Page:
Wildfires in Siberia are again bringing haze to Alaska, with smoke reaching as far as Tok and Copper River Valley, said Division of Forestry spokesperson Tim Mowry.
It’s a similar pattern to what happened in early July, when the historic wildfires blanketed a chunk of Alaska in haze.
“It’s exactly what it did last time,” said Mowry.
Russia’s forestry agency is reporting 129 active wildfires as of July 29. They’re burning more than 160,000 acres. That’s far fewer than the four million acres burning in early July, but the majority of the area currently on fire is in Chukotka, just across the Bering Strait from the Seward Peninsula. Satellite images show that the smoke is coming from across Siberia, not just in Chukotka.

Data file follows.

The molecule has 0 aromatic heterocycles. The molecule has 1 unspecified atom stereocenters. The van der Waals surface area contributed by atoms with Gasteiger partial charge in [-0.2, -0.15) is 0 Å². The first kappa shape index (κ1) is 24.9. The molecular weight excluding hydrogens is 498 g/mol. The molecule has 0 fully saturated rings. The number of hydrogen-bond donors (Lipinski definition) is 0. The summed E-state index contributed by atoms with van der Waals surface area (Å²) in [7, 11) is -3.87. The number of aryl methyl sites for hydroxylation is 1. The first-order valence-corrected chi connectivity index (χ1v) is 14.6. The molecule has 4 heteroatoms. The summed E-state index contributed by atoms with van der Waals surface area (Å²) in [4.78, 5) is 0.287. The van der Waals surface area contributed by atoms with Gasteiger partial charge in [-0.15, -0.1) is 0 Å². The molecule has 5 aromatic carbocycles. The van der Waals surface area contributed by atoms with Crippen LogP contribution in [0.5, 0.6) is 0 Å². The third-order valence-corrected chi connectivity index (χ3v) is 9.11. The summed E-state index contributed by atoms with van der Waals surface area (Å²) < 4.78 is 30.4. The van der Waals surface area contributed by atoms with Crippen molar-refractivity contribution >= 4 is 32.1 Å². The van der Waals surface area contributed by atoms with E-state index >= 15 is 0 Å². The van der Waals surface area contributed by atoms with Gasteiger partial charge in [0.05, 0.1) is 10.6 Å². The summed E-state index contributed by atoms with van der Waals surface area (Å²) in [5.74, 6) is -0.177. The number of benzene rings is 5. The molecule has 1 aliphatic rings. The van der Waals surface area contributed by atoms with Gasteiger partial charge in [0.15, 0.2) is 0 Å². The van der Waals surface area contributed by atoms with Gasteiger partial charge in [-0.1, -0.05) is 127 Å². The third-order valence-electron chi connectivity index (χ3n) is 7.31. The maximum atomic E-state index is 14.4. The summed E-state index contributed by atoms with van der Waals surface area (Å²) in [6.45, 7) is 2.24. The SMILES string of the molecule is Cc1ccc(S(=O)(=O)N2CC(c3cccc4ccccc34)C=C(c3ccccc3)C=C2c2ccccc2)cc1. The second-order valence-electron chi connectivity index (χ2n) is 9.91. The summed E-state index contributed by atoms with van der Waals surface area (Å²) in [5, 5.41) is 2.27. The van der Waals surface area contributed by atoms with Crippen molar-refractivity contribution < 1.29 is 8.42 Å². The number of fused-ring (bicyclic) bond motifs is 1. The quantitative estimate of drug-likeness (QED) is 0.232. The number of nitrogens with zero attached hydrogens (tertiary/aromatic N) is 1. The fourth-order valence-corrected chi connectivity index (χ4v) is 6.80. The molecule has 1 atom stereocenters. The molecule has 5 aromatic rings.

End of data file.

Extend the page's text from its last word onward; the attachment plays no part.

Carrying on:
By Wednesday, air quality monitors in Anchorage didn’t raise concern about fine particulate. Stations in the municipality showed PM2.5 levels in “green” status, though they have worsened slightly over the past few days, according to the Department of Environmental Conservation’s website.
Brian Brettschneider, a research scientist with the National Weather Service, said that an area of low pressure dragged the smoke across Siberia over the past few days, making its arrival in Alaska fairly predictable.
“Fortunately this will be a relatively short-lived weather regime that we’re in,” he said, estimating that the smoke won’t linger for longer than a couple more days.